How Memory Foam is Made

By Geoff McKinnen Certified Sleep Coach

Last Updated On October 5th, 2023
How Memory Foam is Made

Key Takeaways

  • What Is Memory Foam: Memory foam is a type of polyurethane foam that has been treated with additional chemicals to enhance its density and viscosity.  The foam responds to body heat, softening in areas where it comes into contact with the body, which allows it to mold itself to the individual’s shape and evenly distribute weight, providing pressure relief.
  • Where Memory Foam Came From: Memory foam mattresses are a product of NASA’s space program, developed at the Ames Research Center in the 1960s. The material found practical applications on Earth, particularly in medical and sports equipment. In the 1980s, the formula and rights for memory foam were released to private companies, leading to its introduction in bedding.
  • Manufacturing of Memory Foam: The manufacturing process of memory foam involves mixing ingredients like polyols and isocyanates, whipping the mixture into a froth, infusing it with gas or vacuum sealing to create an open-cell structure, cooling and curing the foam, washing it to remove residues, cutting it into pieces, and assembling it into a finished mattress.

Have you ever wondered how memory foam becomes, well, memory foam? From its origins with NASA to modern production, the answer to how a memory foam mattress is made involves a sequence of high-tech manufacturing processes.

The process is similar to other foams, but with a few important changes that produce the unique characteristics of visco-elasticity. Keep reading to learn where memory foam comes from, and how it’s made.

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Origins of Memory Foam

Memory foam is the technological brainchild of NASA’s space program. It was developed at the Ames Research Center in the 1960s, contracting with NASA at the time to produce a material that would effectively minimize the extensive pressure on astronauts’ bodies cause by G-forces during takeoff and reentry.

For a few reasons, NASA never implemented memory foam, which they also called temper foam, in space shuttles. However the organization did recognize the potential practical applications here on earth and began commercializing it in partnership with Dynamic Systems in medical and sports equipment.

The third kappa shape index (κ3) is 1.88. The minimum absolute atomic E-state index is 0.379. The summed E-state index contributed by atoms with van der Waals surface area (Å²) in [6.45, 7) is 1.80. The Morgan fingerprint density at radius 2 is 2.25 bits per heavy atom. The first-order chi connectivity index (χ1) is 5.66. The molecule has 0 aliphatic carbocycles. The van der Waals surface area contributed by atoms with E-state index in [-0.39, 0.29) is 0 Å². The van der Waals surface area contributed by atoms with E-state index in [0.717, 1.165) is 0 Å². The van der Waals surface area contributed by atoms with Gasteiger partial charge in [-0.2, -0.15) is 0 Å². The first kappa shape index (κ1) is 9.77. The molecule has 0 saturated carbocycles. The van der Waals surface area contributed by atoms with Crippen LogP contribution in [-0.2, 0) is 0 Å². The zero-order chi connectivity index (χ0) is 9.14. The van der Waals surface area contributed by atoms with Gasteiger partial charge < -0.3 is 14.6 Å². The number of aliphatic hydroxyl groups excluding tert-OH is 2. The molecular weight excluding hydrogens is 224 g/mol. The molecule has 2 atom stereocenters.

In the 1980s, the formula and rights for memory foam were released to Fagerdala World Foams, one of the first private companies to work with the foam. This was the company that would introduce memory foam to bedding, with the introduction of the Tempur-Pedic® mattress in 1991.

Since that time, many other mattress manufacturers have developed memory foam, changing and improving on the process to meet consumer demands.

Memory Foam and Polyurethane Foam

Polyurethane foam is the precursor to memory foam, and has a fascinating history dating back to the 1950s. During its production, various substances such as water, halocarbons, or hydrocarbons are added to a polyurethane mix. This versatile material has found its way into numerous applications, ranging from car parts to spray liners.

The distinctive feature of memory foam lies in its ability to conform to the body’s contours, providing exceptional support and pressure relief. When you lie on a memory foam mattress, the foam responds to your body heat, softening in the areas where it comes into contact with your body.

This allows the resulting foam to mold itself to your unique shape, evenly distributing your weight and alleviating pressure points. As you change positions during sleep, the foam gradually adjusts and supports your new posture, ensuring continuous comfort throughout the night.

The open cell structure of memory foam also promotes airflow, contributing to its temperature-regulating properties. Unlike traditional mattresses that may trap heat, memory foam allows air to circulate within the foam, dissipating excess warmth and keeping you cool and comfortable. This enhanced breathability can be particularly helpful for hot sleepers or for those living in warmer climates.